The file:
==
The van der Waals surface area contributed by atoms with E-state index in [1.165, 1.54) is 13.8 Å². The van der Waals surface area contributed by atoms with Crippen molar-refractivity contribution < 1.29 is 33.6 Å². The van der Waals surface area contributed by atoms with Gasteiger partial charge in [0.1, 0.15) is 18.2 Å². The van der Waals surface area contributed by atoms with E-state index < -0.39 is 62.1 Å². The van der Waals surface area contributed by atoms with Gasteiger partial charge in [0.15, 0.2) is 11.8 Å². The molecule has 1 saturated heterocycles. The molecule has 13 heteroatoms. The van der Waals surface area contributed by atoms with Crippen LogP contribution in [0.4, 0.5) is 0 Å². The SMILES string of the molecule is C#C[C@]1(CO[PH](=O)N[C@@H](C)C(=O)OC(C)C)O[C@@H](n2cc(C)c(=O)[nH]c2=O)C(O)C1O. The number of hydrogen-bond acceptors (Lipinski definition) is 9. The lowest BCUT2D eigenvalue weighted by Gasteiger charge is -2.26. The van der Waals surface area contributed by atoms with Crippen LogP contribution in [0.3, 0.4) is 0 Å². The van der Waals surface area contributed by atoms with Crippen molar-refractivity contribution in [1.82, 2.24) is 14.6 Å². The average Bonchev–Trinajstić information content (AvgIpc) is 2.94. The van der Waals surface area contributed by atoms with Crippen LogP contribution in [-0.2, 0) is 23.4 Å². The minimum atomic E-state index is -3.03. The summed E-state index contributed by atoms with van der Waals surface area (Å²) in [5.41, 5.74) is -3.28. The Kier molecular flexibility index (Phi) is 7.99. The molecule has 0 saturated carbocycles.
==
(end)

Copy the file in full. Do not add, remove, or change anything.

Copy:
The van der Waals surface area contributed by atoms with E-state index in [1.165, 1.54) is 13.8 Å². The van der Waals surface area contributed by atoms with Crippen molar-refractivity contribution < 1.29 is 33.6 Å². The van der Waals surface area contributed by atoms with Gasteiger partial charge in [0.1, 0.15) is 18.2 Å². The van der Waals surface area contributed by atoms with E-state index < -0.39 is 62.1 Å². The van der Waals surface area contributed by atoms with Gasteiger partial charge in [0.15, 0.2) is 11.8 Å². The molecule has 1 saturated heterocycles. The molecule has 13 heteroatoms. The van der Waals surface area contributed by atoms with Crippen LogP contribution in [0.4, 0.5) is 0 Å². The SMILES string of the molecule is C#C[C@]1(CO[PH](=O)N[C@@H](C)C(=O)OC(C)C)O[C@@H](n2cc(C)c(=O)[nH]c2=O)C(O)C1O. The number of hydrogen-bond acceptors (Lipinski definition) is 9. The lowest BCUT2D eigenvalue weighted by Gasteiger charge is -2.26. The van der Waals surface area contributed by atoms with Crippen LogP contribution in [0.3, 0.4) is 0 Å². The van der Waals surface area contributed by atoms with Crippen molar-refractivity contribution in [1.82, 2.24) is 14.6 Å². The average Bonchev–Trinajstić information content (AvgIpc) is 2.94. The van der Waals surface area contributed by atoms with Crippen LogP contribution in [-0.2, 0) is 23.4 Å². The minimum atomic E-state index is -3.03. The summed E-state index contributed by atoms with van der Waals surface area (Å²) in [5.41, 5.74) is -3.28. The Kier molecular flexibility index (Phi) is 7.99. The molecule has 0 saturated carbocycles.